I’ve been sick lately which interferes with the motivation to do much of anything, so while progress has been slow I have been plugging along little by little. Today I finished writing and debugging yet another activity with about a half dozen left to go. If I ever modify this to work on smaller form factor devices there will be even more activities as many of these consist of multiple fragments (the one I was working on today used three fragments). I worry that I’m perhaps making things a little bit too complex with all of these different activities, but I think that as long as the functionality is exposed in an obvious fashion everything should be fine. I might put some feelers out to see if anybody else using Typica has an Android 3+ tablet and runs the sort of business that this app would be useful in and see if I can get some feedback once 1.0 is finished.
1. The example code that I’ve seen on the use of the Spinner widget all use an ArrayAdapter<CharSequence> created through a call to ArrayAdapter.createFromResource(). This works fine when dealing with a pre-determined set of values, but doesn’t work so well if the values are coming from a database query. Calls to add() throw an UnsupportedOperationException. The solution is to create the object with one of the many available constructors instead. For example:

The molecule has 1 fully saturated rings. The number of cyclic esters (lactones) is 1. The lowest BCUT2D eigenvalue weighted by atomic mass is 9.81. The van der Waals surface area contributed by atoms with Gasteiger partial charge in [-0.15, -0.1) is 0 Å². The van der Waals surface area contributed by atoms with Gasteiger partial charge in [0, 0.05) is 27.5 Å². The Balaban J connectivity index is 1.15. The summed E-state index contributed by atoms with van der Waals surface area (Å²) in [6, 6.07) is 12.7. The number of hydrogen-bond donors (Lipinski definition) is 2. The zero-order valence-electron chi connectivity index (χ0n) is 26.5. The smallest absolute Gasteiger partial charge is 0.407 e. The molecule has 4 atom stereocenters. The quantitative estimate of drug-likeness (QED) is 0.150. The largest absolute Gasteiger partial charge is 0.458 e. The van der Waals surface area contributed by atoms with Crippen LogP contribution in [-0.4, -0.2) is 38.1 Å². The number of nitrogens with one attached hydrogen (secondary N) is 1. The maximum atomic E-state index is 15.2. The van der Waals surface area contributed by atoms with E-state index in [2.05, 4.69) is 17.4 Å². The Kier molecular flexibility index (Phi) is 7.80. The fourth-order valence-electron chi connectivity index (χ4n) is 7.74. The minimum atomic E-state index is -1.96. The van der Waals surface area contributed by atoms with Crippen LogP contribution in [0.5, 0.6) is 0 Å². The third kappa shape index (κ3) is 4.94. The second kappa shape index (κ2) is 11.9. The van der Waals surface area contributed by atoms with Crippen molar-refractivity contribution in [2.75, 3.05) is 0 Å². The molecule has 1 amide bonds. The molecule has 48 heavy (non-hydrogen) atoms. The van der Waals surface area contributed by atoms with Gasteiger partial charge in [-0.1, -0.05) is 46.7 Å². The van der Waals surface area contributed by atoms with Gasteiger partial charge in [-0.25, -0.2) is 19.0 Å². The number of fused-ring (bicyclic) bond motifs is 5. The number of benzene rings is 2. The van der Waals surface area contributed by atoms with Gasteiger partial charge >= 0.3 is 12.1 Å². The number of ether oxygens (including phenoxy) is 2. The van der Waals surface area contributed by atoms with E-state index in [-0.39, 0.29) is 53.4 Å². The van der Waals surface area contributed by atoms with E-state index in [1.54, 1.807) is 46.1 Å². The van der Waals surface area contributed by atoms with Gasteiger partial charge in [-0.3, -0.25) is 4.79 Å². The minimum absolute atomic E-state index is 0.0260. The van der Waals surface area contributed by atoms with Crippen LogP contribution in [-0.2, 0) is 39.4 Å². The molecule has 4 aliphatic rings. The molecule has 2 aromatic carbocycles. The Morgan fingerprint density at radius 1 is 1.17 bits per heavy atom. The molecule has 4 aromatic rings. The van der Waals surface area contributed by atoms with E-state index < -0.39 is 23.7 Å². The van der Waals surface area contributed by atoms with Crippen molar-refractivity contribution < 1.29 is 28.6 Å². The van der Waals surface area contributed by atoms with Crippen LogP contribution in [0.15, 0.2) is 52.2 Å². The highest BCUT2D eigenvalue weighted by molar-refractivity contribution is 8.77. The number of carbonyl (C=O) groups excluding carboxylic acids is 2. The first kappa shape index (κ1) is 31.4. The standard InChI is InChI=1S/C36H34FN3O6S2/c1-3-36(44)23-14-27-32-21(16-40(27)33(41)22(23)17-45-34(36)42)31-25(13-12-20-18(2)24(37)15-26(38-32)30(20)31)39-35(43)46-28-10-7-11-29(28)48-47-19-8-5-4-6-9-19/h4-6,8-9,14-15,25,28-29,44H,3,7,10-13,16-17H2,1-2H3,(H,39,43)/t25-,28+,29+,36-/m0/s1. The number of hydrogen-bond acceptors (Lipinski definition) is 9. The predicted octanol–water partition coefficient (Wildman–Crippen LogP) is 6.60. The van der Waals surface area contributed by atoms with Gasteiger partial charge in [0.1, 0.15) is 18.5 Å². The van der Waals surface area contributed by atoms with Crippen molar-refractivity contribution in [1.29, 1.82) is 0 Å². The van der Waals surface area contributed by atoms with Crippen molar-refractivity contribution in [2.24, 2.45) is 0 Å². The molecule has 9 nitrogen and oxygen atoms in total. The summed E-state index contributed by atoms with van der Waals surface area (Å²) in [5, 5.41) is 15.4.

new ArrayAdapter<CharSequence>(context, android.R.layout.simple_spinner_dropdown_item, new ArrayList<CharSequence>())
This results in the adapter using a proper list type (which supports add and remove operations) internally which is apparently not the case when using createFromResource().
2. Code analysis in Eclipse doesn’t always provide the most helpful message for diagnosing errors. Today I had an inner class object (a listener) where the bulk of the required functionality was needed in another function as well, so I took the stuff common to both and wrote that in a private (outer) class method. The inner class method would call out to that, but the message I got seemed to indicate that I couldn’t do that. I, still not completely fluent in Java, thought, “really? I thought I could do that,” quick Googling to find that indeed I should be able to do that. The true problem, which the error message provided no hint to, was that I had just left off the return type specifier for the function I was trying to call. Oops. Simple mistake to fix, I didn’t spend that much time figuring out where my error was, and I didn’t resort to just having the same code in there twice.